jgritty jgritty - 4 months ago 53
Python Question

In Python, using argparse, allow only positive integers

The title pretty much summarizes what I'd like to have happen.

Here is what I have, and while the program doesn't blow up on a negative integer, I want the user to be informed that a negative integer is basically nonsense.

import argparse
parser = argparse.ArgumentParser()
parser.add_argument("-g", "--games", type=int, default=162,
help="The number of games to simulate")
args = parser.parse_args()

And the output:

python simulate_many.py -g 20
Setting up...
Playing games...

Output with a negative:

python simulate_many.py -g -2
Setting up...
Playing games...

Now, obviously I could just add an if to determine
if args.games
is negative, but I was curious if there was a way to trap it at the
level, so as to take advantage of the automatic usage printing.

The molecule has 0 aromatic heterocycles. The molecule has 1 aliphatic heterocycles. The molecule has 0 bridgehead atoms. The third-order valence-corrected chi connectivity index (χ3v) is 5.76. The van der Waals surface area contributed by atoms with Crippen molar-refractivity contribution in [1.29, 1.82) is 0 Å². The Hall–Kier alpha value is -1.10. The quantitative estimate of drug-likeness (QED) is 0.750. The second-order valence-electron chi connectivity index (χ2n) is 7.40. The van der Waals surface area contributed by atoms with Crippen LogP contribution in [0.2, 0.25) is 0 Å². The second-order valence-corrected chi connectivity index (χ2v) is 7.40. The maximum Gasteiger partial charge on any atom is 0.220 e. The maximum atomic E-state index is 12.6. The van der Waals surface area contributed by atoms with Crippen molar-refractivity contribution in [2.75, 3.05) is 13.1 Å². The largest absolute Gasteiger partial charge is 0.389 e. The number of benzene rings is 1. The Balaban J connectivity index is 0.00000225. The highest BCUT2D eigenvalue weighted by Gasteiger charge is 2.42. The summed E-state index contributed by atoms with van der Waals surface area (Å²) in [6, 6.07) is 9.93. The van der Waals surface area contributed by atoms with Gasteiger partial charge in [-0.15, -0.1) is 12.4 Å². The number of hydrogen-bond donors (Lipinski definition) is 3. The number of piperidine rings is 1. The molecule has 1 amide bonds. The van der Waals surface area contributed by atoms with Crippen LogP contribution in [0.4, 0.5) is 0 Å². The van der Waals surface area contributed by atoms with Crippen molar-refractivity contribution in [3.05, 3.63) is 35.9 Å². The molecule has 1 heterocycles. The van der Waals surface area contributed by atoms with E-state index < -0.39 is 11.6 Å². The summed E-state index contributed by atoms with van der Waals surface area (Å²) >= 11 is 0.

Ideally, it would print something similar to this:

python simulate_many.py -g a
usage: simulate_many.py [-h] [-g GAMES] [-d] [-l LEAGUE]
simulate_many.py: error: argument -g/--games: invalid int value: 'a'

Like so:

python simulate_many.py -g -2
usage: simulate_many.py [-h] [-g GAMES] [-d] [-l LEAGUE]
simulate_many.py: error: argument -g/--games: invalid positive int value: '-2'

For now I'm doing this, and I guess I'm happy:

if args.games < 0:
print "-g/--games: must be positive."


This should be possible utilizing type. You'll still need to define an actual method that decides this for you:

def check_negative(value):
    ivalue = int(value)
    if ivalue < 0:
         raise argparse.ArgumentTypeError("%s is an invalid positive int value" % value)
    return ivalue

parser = argparse.ArgumentParser(...)
parser.add_argument('foo', type=check_negative)

This is basically just an adapted example from the perfect_square function in the docs on argparse.